Nobel Prize-winning economist Joseph Stiglitz and his colleague Carl Shapiro at MIT started their Efficiency wage theory by wondering why there is always unemployment, even in high conjunctures when everyone who wants to work can work. Rather than looking at aggregate frictions in the labor market, they concentrated on the economic behavior of organizations and employees and the limited information that employers have about how employees perform to explain how employers decide which wages to pay. They reasoned that it can pay off for employers to pay more than the equilibrium wage as predicted by (Neo) classical wage theory because frictions in the labor market also have benefits for the performance of organizations (Shapiro & Stiglitz, 1984).
The starting point of the theory is that it is impossible, or at least nearly impossible for employers to understand the true worth of each employee’s performance. Employers therefore lack information about the real value of employees. On the other hand, employees can choose the amount of effort they put into their jobs. Understandably, employers look for mechanisms that can make employees put in more rather than less effort to their jobs. One mechanism to motivate employees to work harder, is to increase the threat of unemployment for employees. According to (Neo)classical wage theory, unemployment is the result of frictions in the labor market. Employers cause frictions by paying higher wages than equilibrium level. (Neo)classical wage theory predicts that paying more than the market equilibrium would make organizations unprofitable. However, Stieglitz and Shapiro reasoned that there is profit in higher wages because the higher costs of the salaries pay for themselves in better performance of employees. There are a number of economic reasons why paying high salaries leads to better organizational performance. The most important reason in Efficiency wage theory is that high wages reduce employee shirking.
Shirking is economic behavior. As profit maximizes, employees seek to get the highest rewards for the least possible effort. When employees receive an average pay at the wage equilibrium level, they will do just enough to show their worth at that average level. In other words, at average pay, employees will put average effort into their jobs. However, when employers increase wage, the wage equilibrium gets disturbed and cause unemployment. Therefore, employees will fear that their average effort will not protect them from redundancy. Hence, to avoid unemployment, employees will increase their effort. When employers pay higher wages, they increase the norm for shirking. This leads to better performance of employees.
There are additional benefits to paying above-average wages when it comes to the attraction and retention of employees. Efficiency wages lead to a selection advantage (Stiglitz, 1976). Organizations that pay higher wages attract more workers willing to work for them. By enlarging the pool of applicants, employers can select the most talented employees. Hiring talent is an investment in the human capital of organizations, an important resource for better performing organizations.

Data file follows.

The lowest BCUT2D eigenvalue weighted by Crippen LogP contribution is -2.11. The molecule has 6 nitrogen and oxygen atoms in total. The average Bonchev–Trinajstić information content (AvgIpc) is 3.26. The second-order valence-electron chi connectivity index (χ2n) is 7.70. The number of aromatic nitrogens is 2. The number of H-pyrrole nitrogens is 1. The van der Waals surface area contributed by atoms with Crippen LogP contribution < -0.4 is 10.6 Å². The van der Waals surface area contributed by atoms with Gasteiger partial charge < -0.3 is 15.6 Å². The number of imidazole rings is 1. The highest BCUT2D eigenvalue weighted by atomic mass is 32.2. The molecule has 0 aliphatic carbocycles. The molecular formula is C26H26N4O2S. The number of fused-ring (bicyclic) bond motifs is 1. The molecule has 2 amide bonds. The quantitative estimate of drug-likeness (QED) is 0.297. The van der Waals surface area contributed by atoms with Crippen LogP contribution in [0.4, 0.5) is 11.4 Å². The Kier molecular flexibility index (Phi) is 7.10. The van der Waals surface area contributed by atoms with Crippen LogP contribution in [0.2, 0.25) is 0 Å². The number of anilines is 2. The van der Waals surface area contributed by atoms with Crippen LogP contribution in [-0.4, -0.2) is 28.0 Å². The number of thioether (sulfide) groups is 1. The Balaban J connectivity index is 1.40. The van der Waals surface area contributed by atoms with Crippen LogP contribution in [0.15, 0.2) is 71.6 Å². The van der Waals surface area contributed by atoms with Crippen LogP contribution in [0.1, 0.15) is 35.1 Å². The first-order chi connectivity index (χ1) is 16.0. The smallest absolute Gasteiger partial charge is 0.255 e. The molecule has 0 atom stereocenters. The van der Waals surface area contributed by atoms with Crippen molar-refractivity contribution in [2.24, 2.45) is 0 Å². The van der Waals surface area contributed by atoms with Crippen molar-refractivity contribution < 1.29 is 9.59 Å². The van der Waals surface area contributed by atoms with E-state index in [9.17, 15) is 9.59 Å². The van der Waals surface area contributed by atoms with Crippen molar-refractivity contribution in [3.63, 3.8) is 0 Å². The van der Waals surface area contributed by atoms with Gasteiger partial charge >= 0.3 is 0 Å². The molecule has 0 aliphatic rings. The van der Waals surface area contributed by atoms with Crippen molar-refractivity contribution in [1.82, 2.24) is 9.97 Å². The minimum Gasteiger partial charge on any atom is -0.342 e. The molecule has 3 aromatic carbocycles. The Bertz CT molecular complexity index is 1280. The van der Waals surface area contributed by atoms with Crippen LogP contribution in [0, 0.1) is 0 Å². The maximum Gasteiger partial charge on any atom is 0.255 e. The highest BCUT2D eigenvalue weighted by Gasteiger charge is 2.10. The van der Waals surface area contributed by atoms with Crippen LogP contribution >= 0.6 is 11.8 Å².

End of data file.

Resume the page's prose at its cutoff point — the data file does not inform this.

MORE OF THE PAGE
Another benefit of higher wages is that employers create a retention advantage (Stiglitz, 1976). Employees in higher-paying organizations do not want to lose their well-paid jobs and will not easily move to another employer. This results in low employee turnover levels. At low turnover levels, employers have to spend less on hiring costs and do not have to invest in training new employees.
A final benefit that Stiglitz and Shapiro included in Efficiency wage theory is gift exchange motivation (Akerlof, 1982). Gift-exchange builds on Social Exchange theory but stated in an economic rather than psychological manner. Employees who receive higher wages than they would earn in similar positions elsewhere feel obliged to return this gift by showing extra effort.
These four mechanisms together (reduced shirking behavior, selection advantage, retention advantage and gift-exchange motivation) explain why above-average salaries motivate employees to perform better. The Efficiency wage theory shows that salaries are an instrument for human resource management to use strategically in attracting and retaining talent.
(Neo)classical and Efficiency wage theories explain the role of wages in the external labor market to attract, retain and motivate qualified employees. Both theories focus on differences between organizations in the labor market in determining wages to ‘buy’ and keep talent. The third and final economic perspective presented here are internal labor market theories and transaction cost theory, which both focus on the costs and benefits of in-house talent development instead of buying it on the labor market.